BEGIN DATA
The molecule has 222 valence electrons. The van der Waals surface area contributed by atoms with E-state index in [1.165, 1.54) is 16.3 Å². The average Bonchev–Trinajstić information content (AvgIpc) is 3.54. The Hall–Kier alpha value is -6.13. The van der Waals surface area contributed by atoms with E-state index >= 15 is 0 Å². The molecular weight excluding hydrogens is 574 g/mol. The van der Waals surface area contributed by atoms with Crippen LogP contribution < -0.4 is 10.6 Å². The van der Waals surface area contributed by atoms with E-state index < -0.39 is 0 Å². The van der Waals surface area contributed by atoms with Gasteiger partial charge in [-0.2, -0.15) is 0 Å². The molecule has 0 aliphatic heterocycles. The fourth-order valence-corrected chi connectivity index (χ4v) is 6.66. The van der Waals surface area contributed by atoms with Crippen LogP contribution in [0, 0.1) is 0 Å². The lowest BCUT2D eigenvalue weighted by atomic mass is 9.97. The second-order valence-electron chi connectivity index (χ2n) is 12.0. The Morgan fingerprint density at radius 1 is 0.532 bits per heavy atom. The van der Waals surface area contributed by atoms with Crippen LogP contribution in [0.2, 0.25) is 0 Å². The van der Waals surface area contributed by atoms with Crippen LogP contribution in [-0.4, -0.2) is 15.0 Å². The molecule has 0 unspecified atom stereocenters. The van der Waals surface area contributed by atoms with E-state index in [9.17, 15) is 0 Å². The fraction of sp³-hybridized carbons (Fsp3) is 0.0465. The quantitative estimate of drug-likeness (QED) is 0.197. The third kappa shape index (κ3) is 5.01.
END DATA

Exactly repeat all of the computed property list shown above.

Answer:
The molecule has 222 valence electrons. The van der Waals surface area contributed by atoms with E-state index in [1.165, 1.54) is 16.3 Å². The average Bonchev–Trinajstić information content (AvgIpc) is 3.54. The Hall–Kier alpha value is -6.13. The van der Waals surface area contributed by atoms with E-state index >= 15 is 0 Å². The molecular weight excluding hydrogens is 574 g/mol. The van der Waals surface area contributed by atoms with Crippen LogP contribution < -0.4 is 10.6 Å². The van der Waals surface area contributed by atoms with E-state index < -0.39 is 0 Å². The van der Waals surface area contributed by atoms with Gasteiger partial charge in [-0.2, -0.15) is 0 Å². The molecule has 0 aliphatic heterocycles. The fourth-order valence-corrected chi connectivity index (χ4v) is 6.66. The van der Waals surface area contributed by atoms with Crippen LogP contribution in [0, 0.1) is 0 Å². The lowest BCUT2D eigenvalue weighted by atomic mass is 9.97. The second-order valence-electron chi connectivity index (χ2n) is 12.0. The Morgan fingerprint density at radius 1 is 0.532 bits per heavy atom. The van der Waals surface area contributed by atoms with Crippen LogP contribution in [0.2, 0.25) is 0 Å². The van der Waals surface area contributed by atoms with Crippen LogP contribution in [-0.4, -0.2) is 15.0 Å². The molecule has 0 unspecified atom stereocenters. The van der Waals surface area contributed by atoms with E-state index in [9.17, 15) is 0 Å². The fraction of sp³-hybridized carbons (Fsp3) is 0.0465. The quantitative estimate of drug-likeness (QED) is 0.197. The third kappa shape index (κ3) is 5.01.